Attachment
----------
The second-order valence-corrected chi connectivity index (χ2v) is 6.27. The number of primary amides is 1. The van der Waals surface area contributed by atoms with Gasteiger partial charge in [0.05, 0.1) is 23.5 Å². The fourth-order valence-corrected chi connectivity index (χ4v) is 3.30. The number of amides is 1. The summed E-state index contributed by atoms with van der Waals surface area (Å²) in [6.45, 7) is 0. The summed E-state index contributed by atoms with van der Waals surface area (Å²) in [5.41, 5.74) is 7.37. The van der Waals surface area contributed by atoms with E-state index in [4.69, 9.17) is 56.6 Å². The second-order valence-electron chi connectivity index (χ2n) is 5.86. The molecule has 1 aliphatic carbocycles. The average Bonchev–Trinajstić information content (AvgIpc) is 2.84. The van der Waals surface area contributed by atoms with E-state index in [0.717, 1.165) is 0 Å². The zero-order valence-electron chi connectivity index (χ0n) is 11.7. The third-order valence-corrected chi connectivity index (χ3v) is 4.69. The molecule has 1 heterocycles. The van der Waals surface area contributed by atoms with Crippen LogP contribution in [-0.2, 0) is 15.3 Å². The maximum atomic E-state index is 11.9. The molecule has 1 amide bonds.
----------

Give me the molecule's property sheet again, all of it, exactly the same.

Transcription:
The second-order valence-corrected chi connectivity index (χ2v) is 6.27. The number of primary amides is 1. The van der Waals surface area contributed by atoms with Gasteiger partial charge in [0.05, 0.1) is 23.5 Å². The fourth-order valence-corrected chi connectivity index (χ4v) is 3.30. The number of amides is 1. The summed E-state index contributed by atoms with van der Waals surface area (Å²) in [6.45, 7) is 0. The summed E-state index contributed by atoms with van der Waals surface area (Å²) in [5.41, 5.74) is 7.37. The van der Waals surface area contributed by atoms with E-state index in [4.69, 9.17) is 56.6 Å². The second-order valence-electron chi connectivity index (χ2n) is 5.86. The molecule has 1 aliphatic carbocycles. The average Bonchev–Trinajstić information content (AvgIpc) is 2.84. The van der Waals surface area contributed by atoms with E-state index in [0.717, 1.165) is 0 Å². The zero-order valence-electron chi connectivity index (χ0n) is 11.7. The third-order valence-corrected chi connectivity index (χ3v) is 4.69. The molecule has 1 heterocycles. The van der Waals surface area contributed by atoms with Crippen LogP contribution in [-0.2, 0) is 15.3 Å². The maximum atomic E-state index is 11.9. The molecule has 1 amide bonds.